Konstanz District (or Constance District) is a Kreis (district) in the south of Baden-Württemberg on the German-Swiss border, stiuated along the shores of Lake Constance. Neighboring districts are (from west clockwise) Schwarzwald-Baar, Tuttlingen, Sigmaringen and Bodensee. To the south it borders the Swiss cantonThurgau and Schaffhausen. The municipality of Büsingen is an exclave located inside the Kanton Schaffhausen.
The district dates back to the Bezirksamt Konstanz, which was created in 1806 when the area became part of Württemberg (since 1810 Baden). After some changes in its outline it was changed into the district in 1936, including part of the dissolved Bezirksamt Engen. 1939 the city Constance became district-free, but was reintegrated into the district in 1953. 1973 it was merged with the neighboring district Stockach and some municipalities from the districts Sigmaringen and Donaueschingen.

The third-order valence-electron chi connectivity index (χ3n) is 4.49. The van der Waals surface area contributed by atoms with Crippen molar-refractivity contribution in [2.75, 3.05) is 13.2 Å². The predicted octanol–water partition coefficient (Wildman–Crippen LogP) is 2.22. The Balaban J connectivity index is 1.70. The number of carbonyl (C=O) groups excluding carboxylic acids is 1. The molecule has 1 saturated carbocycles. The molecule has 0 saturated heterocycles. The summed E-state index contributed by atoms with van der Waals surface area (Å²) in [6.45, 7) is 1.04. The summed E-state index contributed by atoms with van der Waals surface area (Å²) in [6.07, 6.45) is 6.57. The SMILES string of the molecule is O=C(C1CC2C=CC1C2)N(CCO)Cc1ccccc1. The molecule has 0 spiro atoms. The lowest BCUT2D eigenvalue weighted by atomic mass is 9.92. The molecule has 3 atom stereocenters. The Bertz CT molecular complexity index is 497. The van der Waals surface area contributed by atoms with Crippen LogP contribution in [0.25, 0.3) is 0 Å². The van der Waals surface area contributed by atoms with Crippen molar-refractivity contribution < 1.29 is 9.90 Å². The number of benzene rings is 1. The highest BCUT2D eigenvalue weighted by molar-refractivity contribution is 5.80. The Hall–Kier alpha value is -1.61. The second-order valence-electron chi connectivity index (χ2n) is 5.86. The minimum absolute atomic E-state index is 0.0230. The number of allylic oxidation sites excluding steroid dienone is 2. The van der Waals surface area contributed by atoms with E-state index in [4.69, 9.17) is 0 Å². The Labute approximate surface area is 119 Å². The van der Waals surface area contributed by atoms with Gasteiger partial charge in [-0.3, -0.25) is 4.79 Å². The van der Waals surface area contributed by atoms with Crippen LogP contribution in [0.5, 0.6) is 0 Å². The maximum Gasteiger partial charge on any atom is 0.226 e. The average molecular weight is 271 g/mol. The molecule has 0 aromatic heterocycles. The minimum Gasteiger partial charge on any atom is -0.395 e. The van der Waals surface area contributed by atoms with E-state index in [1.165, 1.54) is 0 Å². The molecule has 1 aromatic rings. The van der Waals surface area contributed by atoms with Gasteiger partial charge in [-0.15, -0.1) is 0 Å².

The district is located at the north-western shore of Lake Constance, in a landscape called Hegau. The world heritage island Reichenau with its old monastery as well as the flower island Mainau are part of the district. Also located in the district is the Aachtopf near the city Aach, the biggest spring in Germany by water volume. The spring actually contains water from the Danube which moves through karst caves underneath the European watershed.
Coat of arms
The coat of arms show a fish both in top left as well as the bottom right, representing the fishing industry in the Lake Constance. The cross in the top right is the symbol of the bishopric of Konstanz. The deer antlers in the bottom left were added after the district was merged with the district Stockach. These were taken from the coat of arms of the Counts of Veringen-Nellenbach, and were present in the coat of arms of the district Stockach, as well as the city Stockach.